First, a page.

Hanbok, the cultural clothing of Korea, was established as a part of the unique living culture of Korea, influenced by the geographical and climatic nature of the Korean peninsula, and handed down throughout the years to present times. Hanbok is also referred to as Korean traditional clothing or folk clothing.
Hanbok basically consists of jeogori (jacket) and baji (trousers), showing Northern Scythian natures. The style of Hanbok is closer to the style of the nomadic tribes of the bordering countries of Western China who wore jeogori and baji, than that of the agricultural society of China where people wore jeogori and chima (skirt). The origins of Hanbok can be found recorded on a wall painting of an ancient tomb of Goguryeo.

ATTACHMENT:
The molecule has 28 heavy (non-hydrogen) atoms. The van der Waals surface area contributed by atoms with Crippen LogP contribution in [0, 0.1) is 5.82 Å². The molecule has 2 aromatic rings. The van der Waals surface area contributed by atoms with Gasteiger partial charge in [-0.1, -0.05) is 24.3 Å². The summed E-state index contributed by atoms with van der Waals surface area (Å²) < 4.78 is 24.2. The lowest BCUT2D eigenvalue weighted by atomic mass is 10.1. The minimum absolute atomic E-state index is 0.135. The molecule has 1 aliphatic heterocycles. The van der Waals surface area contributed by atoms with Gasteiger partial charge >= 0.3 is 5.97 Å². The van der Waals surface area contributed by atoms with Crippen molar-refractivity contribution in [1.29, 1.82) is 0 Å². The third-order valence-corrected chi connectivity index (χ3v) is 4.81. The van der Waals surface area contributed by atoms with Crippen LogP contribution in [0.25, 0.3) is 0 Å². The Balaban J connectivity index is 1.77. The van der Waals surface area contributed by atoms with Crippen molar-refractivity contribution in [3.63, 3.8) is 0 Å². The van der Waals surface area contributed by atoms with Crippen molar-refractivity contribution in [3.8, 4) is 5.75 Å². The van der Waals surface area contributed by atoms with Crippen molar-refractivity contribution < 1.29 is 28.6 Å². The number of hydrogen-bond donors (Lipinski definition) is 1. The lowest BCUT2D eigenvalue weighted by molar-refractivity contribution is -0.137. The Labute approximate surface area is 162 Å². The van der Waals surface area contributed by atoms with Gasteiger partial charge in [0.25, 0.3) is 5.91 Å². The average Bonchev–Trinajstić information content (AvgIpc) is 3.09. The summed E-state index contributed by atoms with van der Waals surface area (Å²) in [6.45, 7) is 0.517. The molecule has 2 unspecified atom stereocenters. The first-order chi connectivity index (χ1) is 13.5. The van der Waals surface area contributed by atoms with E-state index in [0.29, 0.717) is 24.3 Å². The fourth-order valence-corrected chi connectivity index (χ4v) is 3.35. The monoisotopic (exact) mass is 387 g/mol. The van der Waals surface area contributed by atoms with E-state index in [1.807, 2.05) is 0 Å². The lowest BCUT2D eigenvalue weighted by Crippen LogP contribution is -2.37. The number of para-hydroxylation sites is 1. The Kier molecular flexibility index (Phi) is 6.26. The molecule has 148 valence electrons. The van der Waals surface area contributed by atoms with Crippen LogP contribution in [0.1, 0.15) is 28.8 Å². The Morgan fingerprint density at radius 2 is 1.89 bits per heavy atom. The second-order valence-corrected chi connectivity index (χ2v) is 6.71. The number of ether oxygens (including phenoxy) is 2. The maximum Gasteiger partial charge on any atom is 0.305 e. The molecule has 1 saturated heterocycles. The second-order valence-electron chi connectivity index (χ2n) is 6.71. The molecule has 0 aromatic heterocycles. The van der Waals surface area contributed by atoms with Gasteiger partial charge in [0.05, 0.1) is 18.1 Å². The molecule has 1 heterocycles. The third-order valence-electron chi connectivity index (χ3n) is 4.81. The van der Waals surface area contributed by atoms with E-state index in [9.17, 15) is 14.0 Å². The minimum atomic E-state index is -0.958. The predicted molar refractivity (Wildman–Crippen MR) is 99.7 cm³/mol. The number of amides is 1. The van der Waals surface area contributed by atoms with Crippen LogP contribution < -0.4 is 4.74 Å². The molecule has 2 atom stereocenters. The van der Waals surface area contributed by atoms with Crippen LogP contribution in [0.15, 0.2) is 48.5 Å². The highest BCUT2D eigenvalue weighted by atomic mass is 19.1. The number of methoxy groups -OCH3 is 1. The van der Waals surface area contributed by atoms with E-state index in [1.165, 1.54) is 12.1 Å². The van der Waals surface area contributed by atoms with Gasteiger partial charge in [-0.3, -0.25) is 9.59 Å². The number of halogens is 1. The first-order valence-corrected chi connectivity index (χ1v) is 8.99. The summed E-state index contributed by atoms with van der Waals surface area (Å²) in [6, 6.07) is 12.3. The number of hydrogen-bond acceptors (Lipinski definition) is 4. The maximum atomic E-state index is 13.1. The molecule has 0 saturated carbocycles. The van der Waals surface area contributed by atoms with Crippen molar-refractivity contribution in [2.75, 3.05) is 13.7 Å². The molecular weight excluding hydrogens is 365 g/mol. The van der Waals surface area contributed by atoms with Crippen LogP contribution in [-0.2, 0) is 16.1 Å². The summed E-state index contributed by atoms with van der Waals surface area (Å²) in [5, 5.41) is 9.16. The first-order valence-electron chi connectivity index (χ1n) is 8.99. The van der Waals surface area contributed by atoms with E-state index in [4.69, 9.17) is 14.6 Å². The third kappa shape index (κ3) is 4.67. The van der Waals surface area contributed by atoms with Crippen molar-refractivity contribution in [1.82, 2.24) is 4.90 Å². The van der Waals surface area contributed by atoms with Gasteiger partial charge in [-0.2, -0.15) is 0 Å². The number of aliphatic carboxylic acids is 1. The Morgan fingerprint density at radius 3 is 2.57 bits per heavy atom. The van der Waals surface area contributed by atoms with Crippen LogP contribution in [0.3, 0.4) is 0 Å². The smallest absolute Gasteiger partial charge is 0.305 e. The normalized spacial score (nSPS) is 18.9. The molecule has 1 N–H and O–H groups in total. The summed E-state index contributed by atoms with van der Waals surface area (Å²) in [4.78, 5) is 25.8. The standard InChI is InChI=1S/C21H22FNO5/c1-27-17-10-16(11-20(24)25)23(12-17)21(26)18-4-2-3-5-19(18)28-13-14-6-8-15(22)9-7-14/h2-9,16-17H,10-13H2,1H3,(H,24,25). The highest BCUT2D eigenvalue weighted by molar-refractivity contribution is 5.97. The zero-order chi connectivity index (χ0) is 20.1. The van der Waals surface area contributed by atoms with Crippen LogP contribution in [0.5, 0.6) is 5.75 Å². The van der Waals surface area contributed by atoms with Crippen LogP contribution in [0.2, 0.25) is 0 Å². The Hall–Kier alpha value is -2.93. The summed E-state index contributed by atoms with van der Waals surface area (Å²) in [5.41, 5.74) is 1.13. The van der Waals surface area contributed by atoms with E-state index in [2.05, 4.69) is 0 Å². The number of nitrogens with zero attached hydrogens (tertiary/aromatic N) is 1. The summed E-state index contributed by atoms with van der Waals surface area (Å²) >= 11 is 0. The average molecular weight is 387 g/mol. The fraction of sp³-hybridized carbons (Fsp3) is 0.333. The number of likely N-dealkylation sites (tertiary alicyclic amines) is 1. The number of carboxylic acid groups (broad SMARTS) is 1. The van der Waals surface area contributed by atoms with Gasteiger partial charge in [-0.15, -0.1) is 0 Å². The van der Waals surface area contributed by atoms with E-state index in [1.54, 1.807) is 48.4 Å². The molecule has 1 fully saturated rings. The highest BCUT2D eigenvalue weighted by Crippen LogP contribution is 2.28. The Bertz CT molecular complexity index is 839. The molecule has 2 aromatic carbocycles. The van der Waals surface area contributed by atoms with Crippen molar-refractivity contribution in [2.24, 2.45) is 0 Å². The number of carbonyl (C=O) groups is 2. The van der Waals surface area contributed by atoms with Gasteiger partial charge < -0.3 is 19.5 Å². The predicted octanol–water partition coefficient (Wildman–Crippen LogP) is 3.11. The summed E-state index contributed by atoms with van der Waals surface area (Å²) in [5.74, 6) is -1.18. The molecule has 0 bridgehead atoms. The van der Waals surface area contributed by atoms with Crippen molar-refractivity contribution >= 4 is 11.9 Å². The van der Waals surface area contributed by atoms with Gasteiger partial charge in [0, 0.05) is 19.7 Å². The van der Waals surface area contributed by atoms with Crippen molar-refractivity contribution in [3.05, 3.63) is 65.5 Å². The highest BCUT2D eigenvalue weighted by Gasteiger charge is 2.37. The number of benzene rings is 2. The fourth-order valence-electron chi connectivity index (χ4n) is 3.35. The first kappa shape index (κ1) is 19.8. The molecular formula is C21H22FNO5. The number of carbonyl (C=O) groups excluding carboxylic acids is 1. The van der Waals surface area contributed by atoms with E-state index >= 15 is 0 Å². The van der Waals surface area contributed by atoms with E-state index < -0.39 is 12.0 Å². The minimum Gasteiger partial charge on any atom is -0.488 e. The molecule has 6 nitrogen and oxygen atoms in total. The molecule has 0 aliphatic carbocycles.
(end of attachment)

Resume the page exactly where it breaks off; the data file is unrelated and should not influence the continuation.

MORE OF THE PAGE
The basics of Hanbok are similar to the basic clothing of the northern horse-riding nomadic tribes, and was developed to be suitable for a cold climate and a nomadic life. Jeogori stretches down to the waist, with long and narrow sleeves for both men and women. Koreans wore wide or narrow baji, adjusted their dress with a belt or a leather strap, put Jeolpunggeon or dugeon over their head, and wore long boots called wha that were made for horse-riding. The clothing culture of Korea was influenced by new clothing cultures throughout the multiple invasions from foreign countries, but its basic structure has been well-preserved in history.